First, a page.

poly: Idea Futures, some questions

From: Nick Bostrom <bostrom@ndirect.co.uk>
Date: Sat May 16 1998 - 21:30:48 PDT

I am a fan of IF and think it's important that it be tried out with
real money as soon as possible. There are however some point on which
I'd like to hear Robin's and other people's comments:

Suppose for some heavily traded claim there is a single research team
who has a good chance of settling the claim. This team would then be
the target of great interest speculators. They might even send out
spies and attempt to infiltrate the group, but at least they would
keep it under close surveillance. This activity is a cost to society.

The research team would try to protect itself from this prying bunch
of speculators, imposing another cost to society. When they settle
the issue, and they want to buy the relevant cupons, they would
prefer to make it look as if the increased demand was due to some
irrational public fad rather then the result of new information. I
don't know what tricks they would play to create that impression, but
it seems they'd be willing to pay a lot to delude other investors.

An even worse case is if the research team discovers a new
experimental technique or research methodology that is not such that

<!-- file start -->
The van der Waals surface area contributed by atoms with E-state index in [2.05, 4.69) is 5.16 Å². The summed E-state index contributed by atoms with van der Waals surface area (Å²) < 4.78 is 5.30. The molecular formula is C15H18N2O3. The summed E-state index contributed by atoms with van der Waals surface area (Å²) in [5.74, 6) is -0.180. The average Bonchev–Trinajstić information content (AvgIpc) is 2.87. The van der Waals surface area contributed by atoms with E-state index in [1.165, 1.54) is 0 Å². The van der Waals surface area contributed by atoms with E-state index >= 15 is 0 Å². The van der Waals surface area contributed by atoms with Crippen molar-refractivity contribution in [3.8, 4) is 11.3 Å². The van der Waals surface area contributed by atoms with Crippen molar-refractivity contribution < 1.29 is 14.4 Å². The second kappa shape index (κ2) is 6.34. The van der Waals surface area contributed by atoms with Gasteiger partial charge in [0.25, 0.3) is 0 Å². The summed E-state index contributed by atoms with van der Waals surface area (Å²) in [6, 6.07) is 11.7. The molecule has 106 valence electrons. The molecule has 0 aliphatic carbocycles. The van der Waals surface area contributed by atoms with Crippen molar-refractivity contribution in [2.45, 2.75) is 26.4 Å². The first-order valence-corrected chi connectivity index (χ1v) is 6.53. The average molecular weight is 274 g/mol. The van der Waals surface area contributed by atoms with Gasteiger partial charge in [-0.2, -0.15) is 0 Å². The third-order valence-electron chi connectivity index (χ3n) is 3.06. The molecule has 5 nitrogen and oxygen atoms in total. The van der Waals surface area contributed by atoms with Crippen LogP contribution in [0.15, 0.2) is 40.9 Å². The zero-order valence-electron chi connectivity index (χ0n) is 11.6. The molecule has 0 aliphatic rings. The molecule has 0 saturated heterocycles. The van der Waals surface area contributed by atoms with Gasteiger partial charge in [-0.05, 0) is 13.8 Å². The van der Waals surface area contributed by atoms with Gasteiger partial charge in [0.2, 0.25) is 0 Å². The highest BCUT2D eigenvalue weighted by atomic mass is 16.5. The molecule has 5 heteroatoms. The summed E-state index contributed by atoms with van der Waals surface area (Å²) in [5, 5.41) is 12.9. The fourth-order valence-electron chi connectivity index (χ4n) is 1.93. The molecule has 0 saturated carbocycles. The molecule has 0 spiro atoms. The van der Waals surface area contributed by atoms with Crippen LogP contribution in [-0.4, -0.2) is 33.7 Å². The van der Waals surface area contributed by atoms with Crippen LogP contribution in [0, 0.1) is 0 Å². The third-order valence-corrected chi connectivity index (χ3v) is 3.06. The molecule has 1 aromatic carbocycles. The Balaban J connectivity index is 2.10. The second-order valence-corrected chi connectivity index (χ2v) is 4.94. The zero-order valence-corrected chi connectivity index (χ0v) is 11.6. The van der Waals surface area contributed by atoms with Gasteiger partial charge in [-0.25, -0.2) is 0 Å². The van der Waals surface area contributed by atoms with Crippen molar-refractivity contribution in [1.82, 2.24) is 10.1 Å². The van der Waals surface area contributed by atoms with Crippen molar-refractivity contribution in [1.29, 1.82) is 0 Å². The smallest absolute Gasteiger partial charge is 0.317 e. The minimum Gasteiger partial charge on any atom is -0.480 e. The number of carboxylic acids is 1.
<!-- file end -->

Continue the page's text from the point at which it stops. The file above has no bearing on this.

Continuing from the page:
it can be traded on the IF market. Rather than publishing it as soon
as possible, as they would today, they might prefer to keep it secret
for a very long time, in order to use it to settle many issues,
present and future ones, thereby making some money, but in the
meantime withholding valuable information that could have greatly
improved other groups' research. In this case the IF seems to create
an incentive to hide important information rather than to publish it,
again inflicting a cost on society.

One worry that I'm still very vague about is that of asymmetric
information. A.i. is known to destroy markets. The inefficient
market of used cars is used as an example in many economics
textbooks. Now, the idea futures would in many cases be a market with
highly asymmetric informations. Wouldn't this create a analogous
problem as when people want to buy used cars? (The stockmarket is
similar in this respect and seems to work well, but there might be a
significant difference in degree. Also, there are laws against
insider trading.) For example, if I thought that the chance of an
event happening was underestimated, it might be because people are
irrational and have evaluated the public evidence badly, or it might
be because somebody has some secret information. As a result I might
not buy it, or I might have to spend a lot of time trying to keep up
with rumours of insider trading etc. It seems my sagacious evaluation
of the bearing of the public evidence on the issue would be wasted.

A last question. One of the benefits of IF is supposed to be that it
enables a way for funders to fund questions rather than researchers.
Could not this particular benefit be achieved equally well though
science prizes? If so, then the funding of questions is not an
advantage of creating a market of IF, since such funding is available
today without IF.

Nicholas Bostrom
Department of Philosophy, Logic and Scientific Method
London School of Economics
Received on Sun May 17 03:38:11 1998

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